A lice count of three or more per fish is the threshold for treatment on salmon farms. At one point, one of Norwegian-owned Cermaq’s Clayoquot farm sites reported lice levels of 54.7 per fish! With half a million fish per farm, that’s an explosion of 27 million lice—right when 2018’s tiny salmon smolts were migrating out of the rivers to their near-shore nurseries. Continue reading

Doug Kimoto west coast commercial fisherman, Ucluelet, and Tofino, BC

Salmon People: meet Doug Kimoto

Doug’s family settled in Clayoquot Sound in 1920 and, since then, generation after generation of Kimotos have called this coast home. Doug recalls that he has fished since he was a child. The boat pictured here was purchased by his father in 1950—a vessel now steeped in Kimoto family history.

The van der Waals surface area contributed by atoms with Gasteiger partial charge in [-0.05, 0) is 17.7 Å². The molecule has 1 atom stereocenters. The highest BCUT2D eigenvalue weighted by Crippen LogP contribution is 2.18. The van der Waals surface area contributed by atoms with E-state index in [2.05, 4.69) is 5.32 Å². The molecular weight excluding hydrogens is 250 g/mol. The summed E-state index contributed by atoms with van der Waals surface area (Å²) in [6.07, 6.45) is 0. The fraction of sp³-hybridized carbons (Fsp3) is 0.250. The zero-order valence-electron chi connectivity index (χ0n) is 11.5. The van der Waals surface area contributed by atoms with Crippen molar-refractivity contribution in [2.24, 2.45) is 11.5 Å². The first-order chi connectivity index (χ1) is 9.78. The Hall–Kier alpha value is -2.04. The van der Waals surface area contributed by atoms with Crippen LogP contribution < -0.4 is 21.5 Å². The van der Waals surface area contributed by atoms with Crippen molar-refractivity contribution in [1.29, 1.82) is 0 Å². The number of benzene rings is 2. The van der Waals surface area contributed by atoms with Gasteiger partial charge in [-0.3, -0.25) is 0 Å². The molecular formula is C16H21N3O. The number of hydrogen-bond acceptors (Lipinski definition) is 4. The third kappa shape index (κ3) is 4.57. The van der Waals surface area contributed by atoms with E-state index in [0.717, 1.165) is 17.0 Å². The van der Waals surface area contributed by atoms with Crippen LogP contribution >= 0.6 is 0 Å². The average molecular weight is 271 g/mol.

In fact, the Kimotos’ livelihoods have been intertwined with the lives of salmon for decades—Doug is a third generation commercial salmon troller. This means that they have witnessed changes in Clayoquot’s wild salmon population first-hand. Doug’s father used to fish year-round but now they face so many restrictions that “it’s really hard to make a living.” Doug points out that he has not fished Coho salmon commercially since 1996.

Doug describes the struggle of people on this coast “to cope with money, being able to support your family, and pay your bills” due to declining wild salmon populations.

Now 68 years old, Doug has been heavily involved in protecting wild salmon in Clayoquot Sound. He has donated his time to help the hatcheries, and participated in various restoration projects including forest renewal. Despite these projects, Doug points out that the salmon runs have still not improved. He calls for better management from DFO and declares that fish farms have to go, pointing to rising sea lice numbers as a major source of concern.

To Doug, salmon “means everything.” His entire family are salmon people, and their futures as fishers are dependent on the survival of salmon.

Join Salmon People by taking the Pledge—together we can protect wild salmon.

salmon people logo. artwork by Joe David, Tla-o-qui-aht First Nations

Introducing Salmon People